Train-Bound & Horsing Around

05 Jul 2021

Famous Trips Between Charleston and Summerville

By Tim Lowry

Many generations ago, when Charlestonians found it too hot to sleep during the summer months on their plantations, they would retreat to this high ridge of ground along the Ashley River to catch a cool breeze and enjoy the pine-scented air. This restorative pinewoods retreat came to be known as Summerville.

Of course, in those days we were considerably more than a short drive from Charleston as we did not enjoy the modern convenience of the automobile.

In the late days of spring after the social season had wrapped up, one could observe a long line of ox carts and horse carriages slowly working its way up the River Road. Leaving at dawn, you could arrive in Summerville, ten to fifteen miles distance, by early evening.

The carts and carriages were laden with rocking chairs, cook stoves, China dishes, grass matting, mosquito netting and anything else necessary for a Southerner’s comfort during the dog days of summer.

Nowadays, you can find remnants of these items at more than a half dozen local antique shops; but please, do not refer to it as “old junk.” We choose to think of these scratched and dented artifacts as “the patina of our past.”  

Man Vs. Horse

The horses that provided transportation to Summerville were a source of entertainment during the planters’ summer sojourns. Informal races gave rise to a local Jockey Club. However, Summerville’s most famous horse race took place years later in 1941.

According to historian and author Barbara Hill, a European doctor, Dr. Arne Suominen, aiming to promote health and fitness (he never smoked and rose at 4:30 every morning) proposed a man versus horse race. The showdown took place on June 20, which was reportedly one of the hottest days on record- 110 degrees. The eleven-year-old horse was fondly remembered as Duke.

The race started on Main Street and continued down the old River Road that was traveled by plantation owners years before and ended after several laps around the track at the Citadel Military College in Charleston. Many stops were taken by both man and horse along the way.

According to Time Magazine, Duke—ridden by a no-lb. jockey the first 14 miles, a lighter boy the next 14 and finally a little girl — was trotted for eight minutes, walked for four and rubbed down every ten miles at the request of the Society for the Prevention of Cruelty to Animals. 

“Round & round the cindered track they plodded, before $65 worth of paying spectators, the doctor coming within a fifth of a mile of closing the gap,” the magazine states.

Despite exhaustive training, sadly, the doctor had to withdraw, reports to News & Courier from June 20, 1941.

“What was to have been a 40-miles run ended at 9 o’clock last night when the physician, a native of Finland, was forced to withdraw because of blistered feet,” states the News & Courier with a spread of photos of the event. “Dr. Suominen withdrew after having covered 34 miles.”

Today, these man vs. horse races are still done across the country, and the world.

Best Friend of Charleston train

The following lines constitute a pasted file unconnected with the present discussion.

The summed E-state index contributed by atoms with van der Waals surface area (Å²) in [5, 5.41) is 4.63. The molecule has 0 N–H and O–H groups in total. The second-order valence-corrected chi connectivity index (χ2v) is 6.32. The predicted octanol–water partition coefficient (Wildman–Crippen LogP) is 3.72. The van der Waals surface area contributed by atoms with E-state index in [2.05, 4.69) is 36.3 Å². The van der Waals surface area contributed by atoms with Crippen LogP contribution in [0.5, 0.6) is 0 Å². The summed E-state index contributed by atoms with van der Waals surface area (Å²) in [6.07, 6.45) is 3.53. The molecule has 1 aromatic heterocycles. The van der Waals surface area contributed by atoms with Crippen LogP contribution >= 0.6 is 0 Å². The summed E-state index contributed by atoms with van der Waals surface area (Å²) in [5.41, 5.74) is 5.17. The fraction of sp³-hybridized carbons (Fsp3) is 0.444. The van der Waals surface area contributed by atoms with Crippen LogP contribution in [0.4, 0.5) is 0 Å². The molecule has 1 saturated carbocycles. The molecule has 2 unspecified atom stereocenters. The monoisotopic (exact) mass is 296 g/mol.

The speed with which one could travel to and from Summerville was vastly improved with the invention of the steam engine. In fact, the first passenger train in North America traveled on a line from Charleston to Summerville. This original “iron horse” was known as the “Best Friend of Charleston.” The inaugural run took place on Christmas Day of 1830. It ran along six miles of wood and metal rails terminating near the junction of State and Dorchester Roads. The Charleston News & Courier reported that passengers “flew on the wings of wind . . . annihilating time and space…leaving all the world behind.” My goodness, the train was only capable of twenty-five miles per hour at top speed. Imagine how they would’ve described cars hurtling down today’s Interstate 26!

However, the early railroad technology was very much misunderstood. Kind of like today’s internet. We all use it, but don’t have a clue as to how the thing actually works.

One fateful day, somebody stopped up the emergency relief valve. The boiler built up too much pressure and exploded, killing a railroad worker. After that, people were afraid to ride the train. Consequently, the railroad company began to advertise that a car carrying bales of cotton would be hitched behind the engine and a car carrying a multi-piece orchestra would be hitched behind that. The musicians would provide musical entertainment while you traveled on the line to Summerville. Should an explosion occur, the cotton would absorb the shock and the musicians would take the heat of the fire.

The railroad flourished until the advent of the motor car. Now we have air bags to absorb the shock and listen to music on our bluetooth devices when we take a quick road trip to Summerville. 

Today, we hardly give a thought to the idea of hopping into the car and taking a drive to visit historic sites, beautiful gardens, and scenic beaches. Summerville is a short ride to Rainbow Row, the Edge of America and gardens galore.

Of course, that’s assuming you have planned extra time to get through the five points intersection at the southern edge of our historic district. Town Council has proposed a traffic circle to speed things up, but I’m against it. I have a great nostalgia for that intersection. It’s where the confusing traffic pattern and consequent driver frustration prompted my Daddy to teach me how to cuss.

Nevertheless, we are conveniently located to everywhere. And that’s how it’s always been.

Storyteller Tim Lowry is a Southern raconteur from Summerville. 

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